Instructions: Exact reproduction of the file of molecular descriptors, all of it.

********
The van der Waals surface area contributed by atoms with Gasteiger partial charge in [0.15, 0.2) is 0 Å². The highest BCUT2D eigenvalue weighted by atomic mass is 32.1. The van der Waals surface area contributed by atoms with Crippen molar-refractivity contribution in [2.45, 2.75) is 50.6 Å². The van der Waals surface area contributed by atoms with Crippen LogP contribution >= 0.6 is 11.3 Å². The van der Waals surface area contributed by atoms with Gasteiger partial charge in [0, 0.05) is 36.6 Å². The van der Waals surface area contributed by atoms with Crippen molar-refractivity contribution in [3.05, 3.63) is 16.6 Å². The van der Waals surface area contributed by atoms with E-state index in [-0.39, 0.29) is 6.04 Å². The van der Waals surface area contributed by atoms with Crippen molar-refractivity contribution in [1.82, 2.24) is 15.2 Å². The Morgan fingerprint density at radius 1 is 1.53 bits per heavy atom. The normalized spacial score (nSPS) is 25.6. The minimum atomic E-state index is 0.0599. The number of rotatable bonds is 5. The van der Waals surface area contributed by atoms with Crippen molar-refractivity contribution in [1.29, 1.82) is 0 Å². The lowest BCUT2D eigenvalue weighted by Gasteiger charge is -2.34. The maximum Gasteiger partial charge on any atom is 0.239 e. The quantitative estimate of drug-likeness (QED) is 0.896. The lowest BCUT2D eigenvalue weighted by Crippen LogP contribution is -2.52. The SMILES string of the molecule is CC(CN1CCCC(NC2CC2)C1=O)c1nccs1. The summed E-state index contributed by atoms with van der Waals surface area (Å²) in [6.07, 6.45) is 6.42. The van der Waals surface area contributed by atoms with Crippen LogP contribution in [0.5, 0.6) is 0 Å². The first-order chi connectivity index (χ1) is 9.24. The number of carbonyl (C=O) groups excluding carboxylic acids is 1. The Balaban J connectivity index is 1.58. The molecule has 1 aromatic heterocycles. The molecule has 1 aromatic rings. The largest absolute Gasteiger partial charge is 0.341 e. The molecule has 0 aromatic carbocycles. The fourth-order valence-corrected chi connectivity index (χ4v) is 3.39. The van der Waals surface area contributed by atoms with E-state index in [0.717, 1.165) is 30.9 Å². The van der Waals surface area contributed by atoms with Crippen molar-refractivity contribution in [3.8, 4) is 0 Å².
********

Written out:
The van der Waals surface area contributed by atoms with Gasteiger partial charge in [0.15, 0.2) is 0 Å². The highest BCUT2D eigenvalue weighted by atomic mass is 32.1. The van der Waals surface area contributed by atoms with Crippen molar-refractivity contribution in [2.45, 2.75) is 50.6 Å². The van der Waals surface area contributed by atoms with Crippen LogP contribution >= 0.6 is 11.3 Å². The van der Waals surface area contributed by atoms with Gasteiger partial charge in [0, 0.05) is 36.6 Å². The van der Waals surface area contributed by atoms with Crippen molar-refractivity contribution in [3.05, 3.63) is 16.6 Å². The van der Waals surface area contributed by atoms with E-state index in [-0.39, 0.29) is 6.04 Å². The van der Waals surface area contributed by atoms with Crippen molar-refractivity contribution in [1.82, 2.24) is 15.2 Å². The Morgan fingerprint density at radius 1 is 1.53 bits per heavy atom. The normalized spacial score (nSPS) is 25.6. The minimum atomic E-state index is 0.0599. The number of rotatable bonds is 5. The van der Waals surface area contributed by atoms with Crippen molar-refractivity contribution in [1.29, 1.82) is 0 Å². The lowest BCUT2D eigenvalue weighted by Gasteiger charge is -2.34. The maximum Gasteiger partial charge on any atom is 0.239 e. The quantitative estimate of drug-likeness (QED) is 0.896. The lowest BCUT2D eigenvalue weighted by Crippen LogP contribution is -2.52. The SMILES string of the molecule is CC(CN1CCCC(NC2CC2)C1=O)c1nccs1. The summed E-state index contributed by atoms with van der Waals surface area (Å²) in [6.07, 6.45) is 6.42. The van der Waals surface area contributed by atoms with Crippen LogP contribution in [0.5, 0.6) is 0 Å². The first-order chi connectivity index (χ1) is 9.24. The number of carbonyl (C=O) groups excluding carboxylic acids is 1. The Balaban J connectivity index is 1.58. The molecule has 1 aromatic heterocycles. The molecule has 1 aromatic rings. The largest absolute Gasteiger partial charge is 0.341 e. The molecule has 0 aromatic carbocycles. The fourth-order valence-corrected chi connectivity index (χ4v) is 3.39. The van der Waals surface area contributed by atoms with E-state index in [0.717, 1.165) is 30.9 Å². The van der Waals surface area contributed by atoms with Crippen molar-refractivity contribution in [3.8, 4) is 0 Å².